Slashing, winding limbs build as a key movement impetus in the larger piece. The duets indicate a power struggle. There are stormy moments where the Valkyrie-like Molnar, as an assured dominator/manipulator, towers over the diminutive Barbuto, whose performance is full of nervous tics and shudders. Grasping arms and lurching legs define the push and pull nature of the vocabulary. In other moments, Molnar becomes the protector, cradling Barbuto and then casting her off, though sometimes Barbuto frees herself from Molnar’s grasp. These phrases are tinged with psychosocial reverberations, and repeat over the fifty-plus minutes of the show. Once seen, however, this abstract artifice becomes predictable upon review, and reinforces the segmented, disjointed feel of the performance.

The score – a montage of uncredited works by Eleni Karaindrou, Michel Drapeau and Gordon Monahan – is dramatic, but it too reinforces the fragmentation. It feels like an evening of My Favorite Dramatic Music, one considerable piece of recorded music following another. It lacks subtlety. The big gongs in the final piece, for instance, urge us to become unsettled.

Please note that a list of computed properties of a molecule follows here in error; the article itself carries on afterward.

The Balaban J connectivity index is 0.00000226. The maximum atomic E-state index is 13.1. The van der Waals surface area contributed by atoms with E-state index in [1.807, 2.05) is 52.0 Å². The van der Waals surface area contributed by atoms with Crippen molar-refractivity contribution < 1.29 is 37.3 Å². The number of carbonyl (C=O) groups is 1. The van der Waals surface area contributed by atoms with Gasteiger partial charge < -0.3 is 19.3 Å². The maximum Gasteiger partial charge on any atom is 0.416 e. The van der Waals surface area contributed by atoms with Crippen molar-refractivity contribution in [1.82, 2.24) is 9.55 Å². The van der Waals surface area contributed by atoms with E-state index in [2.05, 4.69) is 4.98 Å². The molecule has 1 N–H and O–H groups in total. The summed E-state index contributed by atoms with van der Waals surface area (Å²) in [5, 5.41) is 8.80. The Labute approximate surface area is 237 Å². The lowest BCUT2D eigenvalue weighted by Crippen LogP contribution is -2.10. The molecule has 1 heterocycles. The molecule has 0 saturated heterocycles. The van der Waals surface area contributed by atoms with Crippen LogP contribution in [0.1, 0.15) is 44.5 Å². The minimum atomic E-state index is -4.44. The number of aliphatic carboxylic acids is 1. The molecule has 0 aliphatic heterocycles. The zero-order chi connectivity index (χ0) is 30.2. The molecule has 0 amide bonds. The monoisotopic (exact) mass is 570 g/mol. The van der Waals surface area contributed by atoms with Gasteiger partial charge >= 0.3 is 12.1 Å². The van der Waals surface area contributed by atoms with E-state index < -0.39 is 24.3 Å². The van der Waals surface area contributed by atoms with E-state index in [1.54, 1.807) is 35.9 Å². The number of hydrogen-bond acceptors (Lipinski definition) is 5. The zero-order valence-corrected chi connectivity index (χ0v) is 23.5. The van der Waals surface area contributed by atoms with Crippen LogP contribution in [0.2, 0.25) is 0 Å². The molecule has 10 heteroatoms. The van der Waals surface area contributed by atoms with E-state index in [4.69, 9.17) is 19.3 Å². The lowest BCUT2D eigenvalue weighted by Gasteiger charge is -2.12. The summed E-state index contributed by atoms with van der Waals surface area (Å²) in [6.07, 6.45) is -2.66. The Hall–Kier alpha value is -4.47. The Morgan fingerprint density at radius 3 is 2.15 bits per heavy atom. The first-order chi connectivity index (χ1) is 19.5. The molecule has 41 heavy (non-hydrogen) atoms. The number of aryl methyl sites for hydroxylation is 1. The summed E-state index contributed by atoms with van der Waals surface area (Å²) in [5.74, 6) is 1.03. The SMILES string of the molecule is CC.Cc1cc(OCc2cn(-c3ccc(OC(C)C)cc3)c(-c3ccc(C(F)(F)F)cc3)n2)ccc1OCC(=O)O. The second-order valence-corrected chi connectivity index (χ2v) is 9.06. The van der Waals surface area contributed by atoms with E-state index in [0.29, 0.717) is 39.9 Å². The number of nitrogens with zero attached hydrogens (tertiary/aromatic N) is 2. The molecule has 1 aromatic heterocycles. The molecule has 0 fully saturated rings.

I’d never doubt the intelligence of these strong performers, though I do question why they both seem to be playing to the last row of an opera house. Dramatic emotions play out, but still … Barbuto in particular plays it way too big, with looks of anguish writ large. Choreographically, “Lifelines” is less than a fertile field. And yet even when the choreography becomes tiring, there are Barbuto and Molnar, each with an indelible presence – all expert strength and purpose – distinguishing the night and providing some real satisfaction and inspiration. Vivid performances, though, can’t diminish the wanting nature of the dance itself. Barbuto and Molnar offer movement options, but there’s no arc to the work, and this ultimately distracts from a cohesive viewing experience. We sense the passion to connect, but it still doesn’t translate, and never really moves us.